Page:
I think there’s a lot to what you say, and I don’t necessarily disagree with you. But it was one thing struck me about the Shilpa affair, that lots of people thought there couldn’t be racism if the vocabulary boundary wasn’t crossed. Where Asians were picking up on the more subtle digs, the body language etc. And in this case the word sends everybody haywire even if there isn’t any suggestion of malice involved.

    I think what I’m really trying to criticise is the idea that you can make a science out of language, and extrapolate people’s characters on that basis. So we get this press hysteria about a middle-class teenager trying to be “street”, while the same papers run racially inflammatory articles week after week – but without breaking the taboos.

    I’m not for a second saying that black people don’t have a right to be offended. But I was thinking there of Rebecca Gilman’s play Spinning Into Butter, based on a real racist incident she witnessed at college in Vermont. Because Gilman was from Alabama, people kept asking her about the racism in Alabama – she argued that Vermont was a great place for people who don’t like blacks, as long as they use correct liberal language. But it’s a tricky point and I don’t think there’s an easy answer.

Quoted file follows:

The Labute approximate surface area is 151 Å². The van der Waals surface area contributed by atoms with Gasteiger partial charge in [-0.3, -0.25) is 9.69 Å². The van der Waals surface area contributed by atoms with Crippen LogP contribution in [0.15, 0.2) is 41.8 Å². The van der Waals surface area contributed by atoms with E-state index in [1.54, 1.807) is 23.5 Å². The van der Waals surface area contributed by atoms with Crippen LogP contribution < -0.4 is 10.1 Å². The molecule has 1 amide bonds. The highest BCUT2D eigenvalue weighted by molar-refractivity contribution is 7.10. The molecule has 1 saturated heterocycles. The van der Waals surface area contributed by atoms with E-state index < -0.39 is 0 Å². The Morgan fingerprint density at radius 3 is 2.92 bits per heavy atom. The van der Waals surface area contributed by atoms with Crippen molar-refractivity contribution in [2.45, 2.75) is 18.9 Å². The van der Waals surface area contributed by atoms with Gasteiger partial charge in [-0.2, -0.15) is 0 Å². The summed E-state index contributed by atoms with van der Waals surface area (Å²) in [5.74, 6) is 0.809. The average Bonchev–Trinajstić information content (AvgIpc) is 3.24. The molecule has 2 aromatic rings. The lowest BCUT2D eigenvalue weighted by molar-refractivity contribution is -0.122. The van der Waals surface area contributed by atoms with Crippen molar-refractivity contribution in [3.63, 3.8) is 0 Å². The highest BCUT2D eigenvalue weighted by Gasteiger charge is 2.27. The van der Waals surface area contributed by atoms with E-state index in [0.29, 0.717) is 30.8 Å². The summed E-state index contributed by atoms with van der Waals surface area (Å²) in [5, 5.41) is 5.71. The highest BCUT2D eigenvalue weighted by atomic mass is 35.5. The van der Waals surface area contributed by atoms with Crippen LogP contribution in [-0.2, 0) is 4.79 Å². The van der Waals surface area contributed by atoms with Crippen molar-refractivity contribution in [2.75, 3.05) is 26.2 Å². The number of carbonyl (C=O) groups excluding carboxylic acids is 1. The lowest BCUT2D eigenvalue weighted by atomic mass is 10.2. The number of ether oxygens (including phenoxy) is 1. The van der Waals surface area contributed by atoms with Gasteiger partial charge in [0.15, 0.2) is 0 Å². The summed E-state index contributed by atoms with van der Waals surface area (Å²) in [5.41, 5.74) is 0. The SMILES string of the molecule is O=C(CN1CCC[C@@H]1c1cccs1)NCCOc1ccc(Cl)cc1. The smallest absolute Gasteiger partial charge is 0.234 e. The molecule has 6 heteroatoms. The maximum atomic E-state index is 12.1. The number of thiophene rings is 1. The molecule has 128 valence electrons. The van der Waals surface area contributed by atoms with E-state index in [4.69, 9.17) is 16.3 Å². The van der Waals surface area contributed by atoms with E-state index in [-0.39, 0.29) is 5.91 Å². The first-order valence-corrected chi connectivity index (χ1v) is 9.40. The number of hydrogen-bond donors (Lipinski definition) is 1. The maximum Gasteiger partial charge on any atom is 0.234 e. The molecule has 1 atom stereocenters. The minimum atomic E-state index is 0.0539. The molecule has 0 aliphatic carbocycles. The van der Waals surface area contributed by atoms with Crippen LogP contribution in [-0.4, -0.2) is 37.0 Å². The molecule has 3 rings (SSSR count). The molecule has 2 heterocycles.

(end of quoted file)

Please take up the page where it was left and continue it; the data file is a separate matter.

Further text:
3. Andy Newman said,

    June 9, 2007 at 7:13 pm

    It is certainly wrong to let racist language go unchallenged, but Sunrise is also right to point out that the use of tabboo language is also a sign of not knowing the linguistic codes of the educated classes.

    I was never convinced that Jade Goody was actually racist, but was simply too culturally impoverished to express her revusion of the condescending Shipla without drawing from that well.

    The resulting furore was as much a media moral panic, as genuine opposition to racism.

  4. ejh said,

    June 9, 2007 at 9:04 pm

    lots of people thought there couldn’t be racism if the vocabulary boundary wasn’t crossed

    I’m not at all sure that’s the case.

  5. Wednesday said,

    June 10, 2007 at 7:10 am

    I was never convinced that Jade Goody was actually racist, but was simply too culturally impoverished to express her revusion of the condescending Shipla without drawing from that well.